1) Couldn't Control Cam
The Dolphins defense had no answers for the downhill rushing attack of Patriots quarterback Cam Newton. Whether it was a zone-read scheme or a run-pass option, Newton made the correct decisions. He consistently gained positive yards, rushing for 75 yards on 15 carries and averaging five yards per attempt. It was against a defense that had tried to make adjustments by adding defenders close to the line of scrimmage, but it had little to no effect against the highly motivated veteran quarterback. Dolphin defenders were hesitant, and most of the time gave Newton too much time and space to manipulate the edge defender. This allowed little or no contact behind or at the line of scrimmage, and first contact on the 10-year veteran usually didn't occur until he entered into the second level of the Dolphins defense. Also, the Miami defenders had difficulty getting off of blocks which gave Newton plenty of momentum to get his 6'5" frame moving downhill.
2) Lack of Explosive Plays
Miami's new look offense didn't provide enough chunk yardage plays to ever threaten closing the gap on the scoreboard. In a game that was there for the taking, quarterback Ryan Fitzpatrick and company never really stacked enough positive plays together to gain and steal momentum away from New England. The Dolphins receivers had trouble creating separation to allow Fitzpatrick consistent throwing windows down field. The revamped offensive line wasn't dominant, but did provide enough pass protection to give the passing game a chance for success. However, the Patriots defense made it difficult for Miami to gain any confidence. Miami only managed three plays over 15 yards in 60 minutes of play, and that's probably to be expected with a new offensive scheme and zero preseason games to iron out what works for your skill players.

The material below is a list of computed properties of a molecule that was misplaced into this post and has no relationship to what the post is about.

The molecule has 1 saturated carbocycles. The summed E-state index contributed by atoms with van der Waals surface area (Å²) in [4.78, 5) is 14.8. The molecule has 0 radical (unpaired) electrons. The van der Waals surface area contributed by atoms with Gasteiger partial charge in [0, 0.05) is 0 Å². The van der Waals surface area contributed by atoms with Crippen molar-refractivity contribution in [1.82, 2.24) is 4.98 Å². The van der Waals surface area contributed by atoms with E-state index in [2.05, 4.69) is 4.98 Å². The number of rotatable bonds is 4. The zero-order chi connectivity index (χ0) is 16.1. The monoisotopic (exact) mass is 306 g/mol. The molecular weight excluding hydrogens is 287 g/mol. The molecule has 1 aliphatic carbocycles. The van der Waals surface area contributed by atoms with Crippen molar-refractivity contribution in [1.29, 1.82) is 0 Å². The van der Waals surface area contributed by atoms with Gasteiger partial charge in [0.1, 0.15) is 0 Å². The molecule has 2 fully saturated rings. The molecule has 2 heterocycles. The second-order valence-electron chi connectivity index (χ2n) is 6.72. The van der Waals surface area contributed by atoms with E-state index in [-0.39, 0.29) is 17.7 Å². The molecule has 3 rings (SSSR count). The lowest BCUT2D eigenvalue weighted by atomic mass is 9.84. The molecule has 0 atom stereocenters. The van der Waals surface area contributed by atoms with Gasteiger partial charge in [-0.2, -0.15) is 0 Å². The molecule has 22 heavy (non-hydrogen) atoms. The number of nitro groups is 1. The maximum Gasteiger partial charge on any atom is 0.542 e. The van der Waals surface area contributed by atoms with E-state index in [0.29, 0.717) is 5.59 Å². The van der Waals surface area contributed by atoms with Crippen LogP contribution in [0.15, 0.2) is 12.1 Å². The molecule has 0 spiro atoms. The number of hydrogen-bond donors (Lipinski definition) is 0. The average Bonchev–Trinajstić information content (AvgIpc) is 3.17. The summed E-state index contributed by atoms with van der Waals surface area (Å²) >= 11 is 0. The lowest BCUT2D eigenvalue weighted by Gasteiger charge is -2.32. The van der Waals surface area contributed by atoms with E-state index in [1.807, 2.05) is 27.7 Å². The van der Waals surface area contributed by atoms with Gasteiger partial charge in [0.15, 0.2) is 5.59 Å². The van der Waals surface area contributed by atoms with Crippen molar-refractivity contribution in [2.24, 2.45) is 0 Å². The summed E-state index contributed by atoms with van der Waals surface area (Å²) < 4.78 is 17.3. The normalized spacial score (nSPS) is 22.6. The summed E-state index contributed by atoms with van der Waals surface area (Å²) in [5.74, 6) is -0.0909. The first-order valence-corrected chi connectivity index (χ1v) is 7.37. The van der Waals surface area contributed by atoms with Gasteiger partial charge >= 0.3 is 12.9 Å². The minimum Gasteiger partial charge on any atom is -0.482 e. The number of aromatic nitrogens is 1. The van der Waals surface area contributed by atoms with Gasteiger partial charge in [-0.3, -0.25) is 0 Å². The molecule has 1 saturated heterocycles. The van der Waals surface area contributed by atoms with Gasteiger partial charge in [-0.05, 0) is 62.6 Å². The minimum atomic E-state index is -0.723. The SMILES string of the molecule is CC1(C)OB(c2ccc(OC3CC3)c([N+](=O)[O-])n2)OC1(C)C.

3) Too Many Turnovers
Most teams at any level of play usually end up on the short side of the scoreboard when you lose the turnover margin. Three interceptions by quarterback Ryan Fitzpatrick weren't all on the veteran signal caller, but it will usually end up falling on the guy that throws the ball! Fitzpatrick can't control receivers falling out of a break, trying to anticipate the throwing lane. Yet, Fitz needs to be cleaner in his decision making and locating the football with better consistency. This is a very young football team that should get better as they gain more experience. The effort that third-year linebacker Jerome Baker gave in creating the touchback should be contagious not only on defense, but provide a spark to the offensive side of the ball. It was a great response to get points on the ensuing drive after that play, but those types of plays needed to flash more frequently in a game that was in reach of winning.